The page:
Show HN: A Full-Stack Web Framework Written in Go

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  • bud

    The Full-Stack Web Framework for Go

    Hey HN, I want to show you my side project. It's called Bud and it's a full-stack web framework for Go.

    I created a 15m video to show you how to create a minimal Hacker News clone with Bud: https://www.youtube.com/watch?v=LoypcRqn-xA.

    The framework is free, open source and MIT Licensed. You can find it on Github: https://github.com/livebud/bud.

    I started working on Bud 2 years ago after watching the introductory Laracast videos about the Laravel web framework. I was just blown away by how productive you can be in Laravel. However, like many of you, I've been so spoiled by Go. I didn't want to go back to writing PHP, so I decided to try creating Laravel for the Go ecosystem.

    At this point, I just had the following goal:

    Be as productive as Laravel in a typed language like Go.

    I got the first version working in 6 months and tried building a blog from it... It fell flat. You needed to scaffold all these files just to get started. If you're coming from Rails or Laravel you may shrug, this is pretty normal. Unfortunately, I've also been spoiled by the renaissance in frontend frameworks like Next.js. What I love about Next is that it starts out barebones and every file you add incrementally enhances your web application. This keeps the initial complexity under control.

    With these newly discovered constraints, I started working on the next iteration. Bud should:

    Generate files only as you need them. Keep these generated files away from your application code and give developers the choice to keep them out of source control.

    Feel like using a modern JS framework. This means it should work with modern frontend frameworks like Svelte and React, support live reload and have server-side rendering for better performance and SEO.

    With these new goals, the Bud you see today started to take shape. But along the way, I discovered a few more project goals:

    The framework should be extensible from Day 1. Bud is too ambitious for one person. We're going to need an ambitious community behind this framework.

    Bud should be able to provide high-level APIs for developers while compiling down to performant low-level Go code for production.

    Bud should compile to a single binary. With platforms like Fly.io and Heroku, these days it's easy to not care about this, but I still cherish the idea that I can build a single binary that contains my entire web app and secure copy it up to a tiny server that doesn't even have Go installed.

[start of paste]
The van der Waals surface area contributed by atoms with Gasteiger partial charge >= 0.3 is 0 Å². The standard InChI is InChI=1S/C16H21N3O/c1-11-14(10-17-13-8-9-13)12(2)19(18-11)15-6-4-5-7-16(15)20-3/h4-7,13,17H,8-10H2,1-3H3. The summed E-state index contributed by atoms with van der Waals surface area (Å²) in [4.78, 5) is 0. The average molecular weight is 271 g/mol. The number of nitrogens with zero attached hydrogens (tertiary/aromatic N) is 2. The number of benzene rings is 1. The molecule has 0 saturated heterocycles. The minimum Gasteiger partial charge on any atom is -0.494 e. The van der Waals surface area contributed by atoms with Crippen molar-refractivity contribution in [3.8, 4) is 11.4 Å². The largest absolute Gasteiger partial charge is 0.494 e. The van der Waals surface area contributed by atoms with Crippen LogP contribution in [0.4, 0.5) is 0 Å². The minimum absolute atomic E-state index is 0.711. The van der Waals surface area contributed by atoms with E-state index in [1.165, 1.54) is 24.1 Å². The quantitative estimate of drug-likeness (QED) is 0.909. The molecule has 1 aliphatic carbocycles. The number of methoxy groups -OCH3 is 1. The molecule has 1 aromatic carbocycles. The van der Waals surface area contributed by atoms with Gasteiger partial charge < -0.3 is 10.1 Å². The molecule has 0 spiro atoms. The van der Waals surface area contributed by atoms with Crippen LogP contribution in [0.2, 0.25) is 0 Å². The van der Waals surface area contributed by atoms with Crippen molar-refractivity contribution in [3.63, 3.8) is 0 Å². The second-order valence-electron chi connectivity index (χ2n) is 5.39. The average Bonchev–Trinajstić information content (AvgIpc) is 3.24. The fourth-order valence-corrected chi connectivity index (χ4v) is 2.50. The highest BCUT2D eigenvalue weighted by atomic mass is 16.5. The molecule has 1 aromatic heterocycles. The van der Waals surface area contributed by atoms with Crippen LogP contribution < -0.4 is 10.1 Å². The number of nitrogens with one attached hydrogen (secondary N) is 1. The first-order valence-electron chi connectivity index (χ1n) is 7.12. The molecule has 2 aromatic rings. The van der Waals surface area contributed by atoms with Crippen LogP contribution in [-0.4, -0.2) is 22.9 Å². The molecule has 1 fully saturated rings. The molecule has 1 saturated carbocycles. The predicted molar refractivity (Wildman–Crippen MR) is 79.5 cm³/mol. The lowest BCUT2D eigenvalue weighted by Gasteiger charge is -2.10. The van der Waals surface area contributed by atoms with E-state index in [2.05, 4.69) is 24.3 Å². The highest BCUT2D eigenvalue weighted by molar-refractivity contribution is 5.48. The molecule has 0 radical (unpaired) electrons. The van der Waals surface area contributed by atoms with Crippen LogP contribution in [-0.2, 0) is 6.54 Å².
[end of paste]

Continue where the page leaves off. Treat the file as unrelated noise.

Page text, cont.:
It's still super early days. You can find the the Roadmap on Github: https://github.com/livebud/bud/discussions/9. I encourage you to contribute your thoughts.

    And here's the current documentation for what's already in Bud: https://denim-cub-301.notion.site/Hey-Bud-4d81622cc49942f991.... Comments are enabled for anyone to chime in.

    I have big plans for the framework. I hope you'll join me on this journey to build ambitious websites faster with Go!

  • htmx

    </> htmx - high power tools for HTML

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  • v8go

    Execute JavaScript from Go

    I only browsed for a wee bit, so take this with some salt, but it _looks_ like the framework is running a JS VM isolate alongside the Go server struct[1], which gets called with whatever script file is being rendered. Since it looks like the render files are, at least in the case of Svelte, individually compiled JS files that are SSR rendered via the V8 isolate, I _believe_ you're correct that there is no CSR (though there might still be JS-hydrated code if the Svelte component included something involving an interactive component).

    I think the idea is to ingest a JS "template" and spit out the rendered HTML+JS, kind of like traditional SSR templates, but it could be possible to shoe-horn in an entire client-side router that gets initialized as a DOM object somewhere.

    [1] https://github.com/rogchap/v8go

  • gomarvin

    Generate boilerplate + endpoints for Go REST servers.

    Whoa, this looks insane!

    _shameless plug_

    I kind of made an almost similar thing can generate custom boilerplate for backend servers a while ago -> https://github.com/tompston/gomarvin

  • live

    Live views and components for golang (by jfyne)

  • Buffalo

    Rapid Web Development w/ Go

  • goja

    ECMAScript/JavaScript engine in pure Go

    - Bud will eventually ship with it's own JS evaluator. Either through https://github.com/dop251/goja or through porting https://github.com/bellard/quickjs to Go (~25kloc of C)